Debate Magazine

Economic Myths: We Are Too Reliant on Tax Paid by the Top One Percent of Taxpayers.

Posted on the 19 November 2017 by Markwadsworth @Mark_Wadsworth

From The Telegraph:
The tax burden shouldered by Britain's wealthiest has almost trebled since the 1970s, analysis of historic data reveals - further undermining the Conservative's reputation as a "low tax" party.
Daily Telegraph analysis of nearly four decades of tax and income records shows high earners are now responsible for paying a higher proportion of Britain's total income tax bill than they have done under any Labour government. Today the top 1pc of income taxpayers, who earn in excess of £162,000 a year, now pay nearly a third (27pc) of all income tax...
Lord Lamont, who served as Chancellor under the Conservative Government in the early nineties, warned higher taxes could put off wealthy foreigners from coming to the UK.
He said: "We have succeeded in attracting a lot of high-net worth individuals and that should be applauded. [But] It would be wrong to think you can always rely on someone else to pay taxes. Robbing Peter to pay Paul, Paul will always vote for that but it won't always work. I'm not a great fan of ever increasing the personal tax allowance because everyone should pay some tax."
Andrew Brigden, a Conservative MP, warned taxes on the wealthy were at the point where any further increase could threaten their productivity.
He said: Tax should never be a punishment for the wealthy. The higher you raise tax, the less money you get in. I think we have reached that point. If we put the top rate of tax back to 40pc [from 45pc] we would raise more revenue because people would be more encouraged to be productive."

There are a few important things they deliberately overlook:
1. Income tax is only about a quarter of total tax receipts; since the 1970s, income tax (and corporation tax) rates have come down and stealth taxes on earnings (National Insurance and VAT) have steadily gone up. So while the top 1% pay 27% of all income tax in the narrow sense, they pay a smaller share of total taxes (as National Insurance and VAT are regressive taxes). It's the same principle with Domestic Rates v Council Tax.
As explain, if you look at all taxes, the top ten percent of earners pay 27% of all taxes.
2. The share of income earned by the top 1% has increased enormously since the 1970s. Even in the mid-1990s, there was an outcry when the boss of the recently privatised British Gas paid himself £475,000 a year. In 2017, FTSE100 CEO's paid themselves on average ten times that, (not adjusted for inflation), and we're supposed to think this is normal.
So inevitably, the share of income tax paid by the top 1% has increased accordingly.
3. As to "driving talent abroad", what is important here is the territorial principle, a general rule in designing tax systems, that countries should only tax income which arises (or assets situated) within their own borders at source; to do otherwise means that people can save tax by relocating abroad. And if you tax your residents on income they receive from abroad, they are less likely to come here. IMHO we should be welcoming wealthy foreigners with open arms (and not taxing their remittances from abroad), not because there is anything noble about them, but because they will be spending money here - like tourists, they are good for the balance of trade.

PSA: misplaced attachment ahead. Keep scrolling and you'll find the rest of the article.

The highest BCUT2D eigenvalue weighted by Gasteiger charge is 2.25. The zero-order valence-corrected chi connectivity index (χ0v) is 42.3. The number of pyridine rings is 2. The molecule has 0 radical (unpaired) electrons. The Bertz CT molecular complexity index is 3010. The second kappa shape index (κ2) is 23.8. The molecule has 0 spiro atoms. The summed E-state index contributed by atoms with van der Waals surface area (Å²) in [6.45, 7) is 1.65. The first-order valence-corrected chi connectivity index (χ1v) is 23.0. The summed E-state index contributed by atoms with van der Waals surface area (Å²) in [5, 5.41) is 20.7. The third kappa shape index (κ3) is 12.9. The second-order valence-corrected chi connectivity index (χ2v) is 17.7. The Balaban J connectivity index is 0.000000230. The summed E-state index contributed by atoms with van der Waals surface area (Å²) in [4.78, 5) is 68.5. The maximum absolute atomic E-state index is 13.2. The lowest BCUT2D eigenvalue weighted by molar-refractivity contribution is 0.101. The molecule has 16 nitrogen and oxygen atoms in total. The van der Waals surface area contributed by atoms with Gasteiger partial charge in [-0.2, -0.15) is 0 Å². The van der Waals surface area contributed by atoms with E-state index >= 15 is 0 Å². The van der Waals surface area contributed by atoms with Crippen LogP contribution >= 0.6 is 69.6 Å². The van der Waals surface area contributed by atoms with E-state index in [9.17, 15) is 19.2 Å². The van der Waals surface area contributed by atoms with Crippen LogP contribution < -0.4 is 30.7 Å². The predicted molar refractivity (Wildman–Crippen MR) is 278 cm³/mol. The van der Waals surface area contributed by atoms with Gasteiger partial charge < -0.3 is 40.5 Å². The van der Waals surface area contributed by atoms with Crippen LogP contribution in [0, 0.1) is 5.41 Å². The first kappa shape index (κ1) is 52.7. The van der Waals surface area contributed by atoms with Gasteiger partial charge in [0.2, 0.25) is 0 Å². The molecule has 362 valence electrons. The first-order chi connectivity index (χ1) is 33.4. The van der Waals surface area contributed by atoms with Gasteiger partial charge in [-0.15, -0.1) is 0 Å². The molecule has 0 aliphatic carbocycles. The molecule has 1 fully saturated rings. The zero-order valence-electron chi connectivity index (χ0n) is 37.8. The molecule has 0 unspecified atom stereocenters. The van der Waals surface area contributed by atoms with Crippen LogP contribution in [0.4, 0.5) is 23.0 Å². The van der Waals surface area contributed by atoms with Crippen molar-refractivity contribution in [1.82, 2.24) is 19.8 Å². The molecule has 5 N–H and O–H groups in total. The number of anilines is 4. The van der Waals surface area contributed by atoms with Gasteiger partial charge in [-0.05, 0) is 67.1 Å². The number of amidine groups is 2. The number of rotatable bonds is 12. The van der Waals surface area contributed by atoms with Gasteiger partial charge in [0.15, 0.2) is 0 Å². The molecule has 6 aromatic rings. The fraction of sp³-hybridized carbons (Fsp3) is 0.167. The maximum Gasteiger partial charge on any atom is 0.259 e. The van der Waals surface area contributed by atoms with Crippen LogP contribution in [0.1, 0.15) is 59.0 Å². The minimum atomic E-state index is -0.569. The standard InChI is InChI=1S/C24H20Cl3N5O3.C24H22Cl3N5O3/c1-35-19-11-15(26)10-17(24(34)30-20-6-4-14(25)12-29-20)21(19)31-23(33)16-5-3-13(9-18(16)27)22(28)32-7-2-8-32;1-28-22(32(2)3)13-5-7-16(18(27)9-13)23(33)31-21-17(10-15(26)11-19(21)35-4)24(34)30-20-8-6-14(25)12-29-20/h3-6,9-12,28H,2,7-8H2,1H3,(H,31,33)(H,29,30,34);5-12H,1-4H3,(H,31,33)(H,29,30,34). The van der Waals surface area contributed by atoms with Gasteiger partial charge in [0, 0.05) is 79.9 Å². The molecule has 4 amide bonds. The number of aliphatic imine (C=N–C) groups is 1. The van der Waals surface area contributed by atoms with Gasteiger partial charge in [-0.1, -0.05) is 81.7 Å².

4. Most of those high incomes are simply rent. One person on his or her own (a self employed plumber or mobile hairdresser) can't possibly earn more than £50,000 a year. To earn more than that, you need to be higher up an organisational pyramid (state or private). Those high incomes do not arise because of any special skill or ongoing hard work (people who set up their own business decades ago are reaping the benefit of hard work they did, or risks they took in the past), or because of people's personal contributions to overall wealth, they are just exploiting privileges created by the way the system is set up (long list, and as a tip-top tax adviser, I'm on it; but my employers are far higher up the list than I am).
Even if everybody earning more than £162,000 were to disappear abroad tomorrow, the size of the economy would barely change. Either others would step into their shoes (and pay the tax), or even better, inequality would be reduced and there would be less need for redistributive taxes in the first place.
5. If you draw the logical conclusion from all this, the best place to start is by scrapping all taxes on earned income (National Insurance, VAT) and increasing the personal allowance to about £50,000* and just taxing rents or rental values instead, starting with Land Value Tax on UK land and buildings.
Think about it - if somebody offered you a full-time job involving proper work paying £50,000 with a tax rate of 80%, you'd turn it down, there'd be no point. But if somebody offered to sell you their buy-to-let 'portfolio' for £1, and that 'portfolio' generates £50,000 gross income taxed at 80%, you'd happily accept it.
It's only £10,000 extra income, but well worth it for a few hours work a month.
If the choice were between a normal full-time admin job paying £50,000 a year tax free and a job as a university vice-chancellor for £250,000 a year taxed at 80%, you would be largely indifferent.
*6. An alternative proposal - which would admittedly be administratively unworkable - would be to get rid of the concept of the annual personal allowance and have an hourly personal allowance instead, call it £25/hour. So somebody who earns £50,000 for being a non-exec director, involving one board meeting a month would pay income tax on nearly all of it, but a self-employed plumber/hairdresser who does fifty hours a week would pay little or no income tax.

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